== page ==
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Blood. 2010 Feb 25;115(8):1481-9. doi: 10.1182/blood-2009-08-237230. Epub 2009 Dec 2.

Alterations of the systemic environment are the primary cause of impaired B and T lymphopoiesis in telomere-dysfunctional mice.

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  • 1Institute of Molecular Medicine and Max-Planck-Research Group on Stem Cell Aging, University of Ulm, Ulm, Germany;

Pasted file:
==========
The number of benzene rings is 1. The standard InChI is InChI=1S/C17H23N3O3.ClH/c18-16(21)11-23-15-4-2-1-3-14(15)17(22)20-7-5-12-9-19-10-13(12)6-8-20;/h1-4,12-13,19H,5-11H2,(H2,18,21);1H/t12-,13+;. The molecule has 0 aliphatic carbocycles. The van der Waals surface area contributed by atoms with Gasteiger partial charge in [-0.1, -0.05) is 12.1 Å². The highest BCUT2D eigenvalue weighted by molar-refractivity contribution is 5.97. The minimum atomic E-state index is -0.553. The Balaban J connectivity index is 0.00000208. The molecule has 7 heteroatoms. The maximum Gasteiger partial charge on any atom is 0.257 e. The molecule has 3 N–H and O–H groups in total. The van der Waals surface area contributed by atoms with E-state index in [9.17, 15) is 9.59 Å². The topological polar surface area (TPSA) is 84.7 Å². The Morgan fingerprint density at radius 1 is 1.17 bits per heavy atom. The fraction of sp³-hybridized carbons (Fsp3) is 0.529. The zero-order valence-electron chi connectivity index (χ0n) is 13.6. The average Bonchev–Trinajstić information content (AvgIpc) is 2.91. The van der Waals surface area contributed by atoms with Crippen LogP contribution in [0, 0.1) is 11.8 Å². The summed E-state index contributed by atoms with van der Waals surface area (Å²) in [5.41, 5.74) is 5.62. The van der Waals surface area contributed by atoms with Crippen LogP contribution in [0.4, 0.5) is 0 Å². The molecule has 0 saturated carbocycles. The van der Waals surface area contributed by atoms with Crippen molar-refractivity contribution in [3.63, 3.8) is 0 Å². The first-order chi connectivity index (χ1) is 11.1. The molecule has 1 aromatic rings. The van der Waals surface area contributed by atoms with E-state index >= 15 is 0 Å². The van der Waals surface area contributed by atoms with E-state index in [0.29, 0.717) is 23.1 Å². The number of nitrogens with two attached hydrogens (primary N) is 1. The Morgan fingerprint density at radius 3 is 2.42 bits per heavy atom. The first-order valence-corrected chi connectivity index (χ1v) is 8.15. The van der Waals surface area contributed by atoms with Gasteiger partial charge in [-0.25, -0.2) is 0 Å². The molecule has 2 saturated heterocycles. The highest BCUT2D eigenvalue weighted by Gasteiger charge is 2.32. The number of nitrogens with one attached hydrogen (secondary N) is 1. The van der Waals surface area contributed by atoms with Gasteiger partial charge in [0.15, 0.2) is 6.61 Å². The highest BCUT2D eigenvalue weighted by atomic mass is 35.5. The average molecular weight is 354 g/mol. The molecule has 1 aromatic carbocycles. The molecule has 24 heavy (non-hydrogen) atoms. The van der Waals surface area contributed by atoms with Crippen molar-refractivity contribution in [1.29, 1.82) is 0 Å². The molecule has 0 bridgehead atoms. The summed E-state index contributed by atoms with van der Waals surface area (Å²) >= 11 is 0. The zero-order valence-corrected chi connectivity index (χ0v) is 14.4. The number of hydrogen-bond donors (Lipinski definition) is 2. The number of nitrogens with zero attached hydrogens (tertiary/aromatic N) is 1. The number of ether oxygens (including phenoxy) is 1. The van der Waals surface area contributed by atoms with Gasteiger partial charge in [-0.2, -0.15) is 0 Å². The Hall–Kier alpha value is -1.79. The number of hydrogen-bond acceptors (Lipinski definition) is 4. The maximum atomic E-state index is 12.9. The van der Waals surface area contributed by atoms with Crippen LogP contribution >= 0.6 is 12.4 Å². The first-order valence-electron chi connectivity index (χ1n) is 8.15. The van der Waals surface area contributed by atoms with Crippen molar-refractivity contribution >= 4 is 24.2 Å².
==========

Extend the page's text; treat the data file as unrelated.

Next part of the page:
There is growing evidence that telomere dysfunction can contribute to human aging. Telomere dysfunction limits lymphopoiesis in aging telomerase knockout (mTerc(-/-)) mice primarily by the induction of stem cell-extrinsic alterations. The relative contribution of alterations in the stem cell niche and the systemic environment to the impairment of lymphopoiesis in response to telomere dysfunction is currently unknown. This study reveals a minor impact of stem cell-intrinsic defects on the impairment of B and T lymphopoiesis in response to telomere dysfunction. The impairment in B and T lymphopoiesis in aging telomere-dysfunctional mice was mainly due to alterations of the systemic environment. Telomere dysfunction had no significant cell-autonomous effects impairing the function of thymic or bone marrow niches in supporting B and T lymphopoiesis. Moreover, age-related alterations in the cellular composition of the thymic epithelium in telomere-dysfunctional mice were rescued by transplantation of the thymus into a wild-type environment; these rejuvenated thymi supported normal T lymphopoiesis in recipient mice. Together, these data place alterations in the systemic environment on top of the hierarchy of events limiting lymphopoiesis in response to telomere dysfunction.

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